16. What if my patient reports recent high-risk exposure?

Patients who report any high-risk exposures within the last month should first be evaluated for symptoms or signs of acute HIV infection: fever, swollen lymph nodes, sore throat, myalgia, and arthralgia. If the patient has had signs or symptoms suggestive of acute HIV in the past month, the patient should be evaluated for HIV and PrEP initiation deferred (see Q17).

If the exposure was in the past 72 hours, offer Post-Exposure HIV Prophylaxis (PEP) (see the CDC Updated Guidelines for Antiretroviral Postexposure Prophylaxis After Sexual, Injection Drug Use, or Other Nonoccupational Exposure to HIV). If the exposure was >72 hours (therefore PEP not recommended), the patient has no signs or symptoms of HIV in the past 4 weeks, tests HIV negative, and the risk of HIV acquisition is ongoing, PrEP should be offered.

 

17. If my patient reports recent symptoms suggestive of acute HIV, can I still start PrEP?

No. PrEP initiation should be deferred until HIV infection is ruled out.

CDC Guidelines suggest the following options for patients with signs and/or symptoms of acute HIV infection within the prior four weeks (see algorithm on p. 41 of the CDC PrEP Guidelines).3

  • Option 1 - Retest in one month; defer decision to start PrEP.
  • Option 2 - Send blood for HIV antibody/antigen assay (i.e., fourth generation HIV testing). If the patient is negative, it is acceptable to initiate PrEP.
  • Option 3 - Send blood for HIV-1 viral load (VL) assay.
    • If the patient has VL<50,000 copies/mL, PrEP should be deferred while testing is repeated.
    • If the VL is undetectable and the patient has no signs/symptoms the day of the blood draw, it is acceptable to initiate PrEP.
    • If the VL is undetectable and the patient has signs/symptoms the day of the blood draw, retest in one month and defer decision on PrEP.
    • If the patient has VL >50,000, they are HIV-infected and are not eligible for PrEP.

 

18. How should daily PrEP be discontinued?

If daily PrEP is to be discontinued, the patient should continue to take daily TDF/FTC for 1 week after the last sexual exposure to prevent new HIV infection.

For patients with active HBV infection (detectable HBsAg), discontinuation of TDF/FTC PrEP could lead to acute HBV flares or hepatic decompensation, particularly for patients with hepatic cirrhosis; careful monitoring of HBV infection and liver function is recommended after discontinuation of TDF/FTC. For more information see The Safety of Tenofovir–Emtricitabine for HIV Pre-Exposure Prophylaxis (PrEP) in Individuals With Active Hepatitis B.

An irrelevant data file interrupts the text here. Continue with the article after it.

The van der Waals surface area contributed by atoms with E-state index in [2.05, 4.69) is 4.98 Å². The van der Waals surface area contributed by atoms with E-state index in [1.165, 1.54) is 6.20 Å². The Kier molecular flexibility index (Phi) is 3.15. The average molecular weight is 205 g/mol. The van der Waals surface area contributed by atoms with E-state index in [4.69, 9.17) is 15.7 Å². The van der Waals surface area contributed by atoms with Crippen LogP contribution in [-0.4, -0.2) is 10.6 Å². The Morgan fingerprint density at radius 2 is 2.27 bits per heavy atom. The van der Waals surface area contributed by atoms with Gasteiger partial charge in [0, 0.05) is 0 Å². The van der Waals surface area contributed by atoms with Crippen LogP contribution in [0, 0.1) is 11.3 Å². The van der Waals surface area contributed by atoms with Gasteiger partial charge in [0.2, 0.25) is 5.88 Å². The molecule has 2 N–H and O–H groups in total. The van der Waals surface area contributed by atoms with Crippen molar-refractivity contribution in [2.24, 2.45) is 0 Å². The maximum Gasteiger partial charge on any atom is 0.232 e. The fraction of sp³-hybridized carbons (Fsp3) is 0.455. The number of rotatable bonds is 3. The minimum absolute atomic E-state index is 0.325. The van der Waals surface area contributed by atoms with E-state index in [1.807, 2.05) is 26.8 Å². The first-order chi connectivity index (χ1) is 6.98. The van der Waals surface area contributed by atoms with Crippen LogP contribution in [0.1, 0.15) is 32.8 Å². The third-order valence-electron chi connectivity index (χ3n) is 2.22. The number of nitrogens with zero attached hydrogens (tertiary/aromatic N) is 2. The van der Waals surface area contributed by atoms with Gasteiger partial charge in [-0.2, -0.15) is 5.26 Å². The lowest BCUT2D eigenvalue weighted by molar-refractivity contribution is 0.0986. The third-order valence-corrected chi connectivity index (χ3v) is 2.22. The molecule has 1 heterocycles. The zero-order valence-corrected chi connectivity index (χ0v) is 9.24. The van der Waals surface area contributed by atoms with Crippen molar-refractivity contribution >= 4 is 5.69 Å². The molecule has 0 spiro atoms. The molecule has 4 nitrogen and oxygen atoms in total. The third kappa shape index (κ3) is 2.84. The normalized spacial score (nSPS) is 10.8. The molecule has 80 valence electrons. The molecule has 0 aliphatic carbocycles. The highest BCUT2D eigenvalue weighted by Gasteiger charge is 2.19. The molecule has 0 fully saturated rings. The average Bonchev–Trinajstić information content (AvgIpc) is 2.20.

19. What are the insurance and payment options for PrEP?

Health Insurance

Many insurance plans cover PrEP. TDF-FTC is on the California Medi-Cal formulary and Medi-Cal completely covers the cost of TDF-FTC as PrEP, as well as medical visits and laboratory testing. Prior authorization is NOT required.

Several programs have been established to help cover the cost of PrEP and associated care, including the following three.

Gilead Advancing Access Patient Assistance and Co-pay Coupon Programs

The manufacturer of Truvada (Gilead) has established programs to help cover the cost of PrEP. Advancing Access provides assistance to patients who are uninsured or underinsured, or who need financial assistance to pay for Gilead medications. These programs include:

  • Access to counselors who can help patients and their providers with insurance-related questions, including coverage options.
  • Patient assistance that provides medications at no charge for eligible patients with no other insurance options. Patients must have annual income less than 500% of the Federal Poverty Level (FPL). In 2019, 500% of FPL is $62,450 for a one-person household.
  • Co-pay assistance for eligible patients (up to $7,200 in co-pays per year with no monthly limit).

For more information, call 1-800-226-2056 or visit www.gileadadvancingaccess.com

California PrEP Assistance Program

The State of California also offers the PrEP Assistance Program (CA PrEP-AP) which assists with co-pays, labs, and visits for patients who are underinsured or uninsured and ineligible for Medi-Cal. Providers who prescribe PrEP are eligible to apply to join the CA PrEP-AP Provider network, which allows them to bill the State for labs and visits of eligible patients. For more information about this program or to join the Provider Network, visit https://www.cdph.ca.gov/Programs/CID/DOA/Pages/OA_adap_serviceproviders_prepAP.aspx

Los Angeles County Department of Public Health PrEP Centers of Excellence (PCOE)

In August 2016, DHSP funded nine community agencies and clinics at 14 sites throughout Los Angeles County to serve as “PrEP Centers of Excellence”. The PCOEs offer PrEP at low cost for patients at high risk for HIV acquisition who are uninsured or underinsured. These PCOEs are community clinics with expertise in sexual health, which also offer essential services to address social determinants of health that prevent patients from achieving optimum health, such as benefits navigation, mental health, and substance abuse referrals. Eligibility criteria include:

  • Patients must be LA County residents
  • Patients must have an income of <500% FPL

For more information, visit http://getprepla.com/centers-excellence.html or call 1-844-YEA-PREP.

 

20. Is PrEP recommended if the partner is virologically suppressed?